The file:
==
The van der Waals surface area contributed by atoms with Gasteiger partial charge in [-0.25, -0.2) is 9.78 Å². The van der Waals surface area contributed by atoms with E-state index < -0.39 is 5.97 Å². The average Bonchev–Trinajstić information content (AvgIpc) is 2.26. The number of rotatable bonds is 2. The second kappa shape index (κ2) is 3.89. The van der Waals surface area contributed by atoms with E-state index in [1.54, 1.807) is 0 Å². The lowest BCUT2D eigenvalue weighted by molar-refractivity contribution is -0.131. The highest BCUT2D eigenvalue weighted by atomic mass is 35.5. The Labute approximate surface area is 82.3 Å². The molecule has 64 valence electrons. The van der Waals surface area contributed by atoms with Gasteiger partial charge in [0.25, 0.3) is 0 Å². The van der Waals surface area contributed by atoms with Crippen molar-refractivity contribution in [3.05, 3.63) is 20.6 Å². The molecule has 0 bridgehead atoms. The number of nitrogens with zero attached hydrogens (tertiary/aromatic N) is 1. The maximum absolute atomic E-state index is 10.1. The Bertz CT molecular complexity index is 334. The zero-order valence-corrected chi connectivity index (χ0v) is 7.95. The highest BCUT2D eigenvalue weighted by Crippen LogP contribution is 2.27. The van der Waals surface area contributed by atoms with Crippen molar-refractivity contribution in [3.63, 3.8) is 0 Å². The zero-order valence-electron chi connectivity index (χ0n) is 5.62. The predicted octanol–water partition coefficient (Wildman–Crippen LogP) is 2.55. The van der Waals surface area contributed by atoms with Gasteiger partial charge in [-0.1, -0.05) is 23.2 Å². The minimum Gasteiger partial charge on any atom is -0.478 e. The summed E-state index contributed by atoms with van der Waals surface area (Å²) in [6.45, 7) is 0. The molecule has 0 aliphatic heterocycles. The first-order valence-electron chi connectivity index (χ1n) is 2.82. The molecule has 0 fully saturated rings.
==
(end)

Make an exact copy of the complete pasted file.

The van der Waals surface area contributed by atoms with Gasteiger partial charge in [-0.25, -0.2) is 9.78 Å². The van der Waals surface area contributed by atoms with E-state index < -0.39 is 5.97 Å². The average Bonchev–Trinajstić information content (AvgIpc) is 2.26. The number of rotatable bonds is 2. The second kappa shape index (κ2) is 3.89. The van der Waals surface area contributed by atoms with E-state index in [1.54, 1.807) is 0 Å². The lowest BCUT2D eigenvalue weighted by molar-refractivity contribution is -0.131. The highest BCUT2D eigenvalue weighted by atomic mass is 35.5. The Labute approximate surface area is 82.3 Å². The molecule has 64 valence electrons. The van der Waals surface area contributed by atoms with Gasteiger partial charge in [0.25, 0.3) is 0 Å². The van der Waals surface area contributed by atoms with Crippen molar-refractivity contribution in [3.05, 3.63) is 20.6 Å². The molecule has 0 bridgehead atoms. The number of nitrogens with zero attached hydrogens (tertiary/aromatic N) is 1. The maximum absolute atomic E-state index is 10.1. The Bertz CT molecular complexity index is 334. The zero-order valence-corrected chi connectivity index (χ0v) is 7.95. The highest BCUT2D eigenvalue weighted by Crippen LogP contribution is 2.27. The van der Waals surface area contributed by atoms with Crippen molar-refractivity contribution in [3.63, 3.8) is 0 Å². The zero-order valence-electron chi connectivity index (χ0n) is 5.62. The predicted octanol–water partition coefficient (Wildman–Crippen LogP) is 2.55. The van der Waals surface area contributed by atoms with Gasteiger partial charge in [-0.1, -0.05) is 23.2 Å². The minimum Gasteiger partial charge on any atom is -0.478 e. The summed E-state index contributed by atoms with van der Waals surface area (Å²) in [6.45, 7) is 0. The molecule has 0 aliphatic heterocycles. The first-order valence-electron chi connectivity index (χ1n) is 2.82. The molecule has 0 fully saturated rings.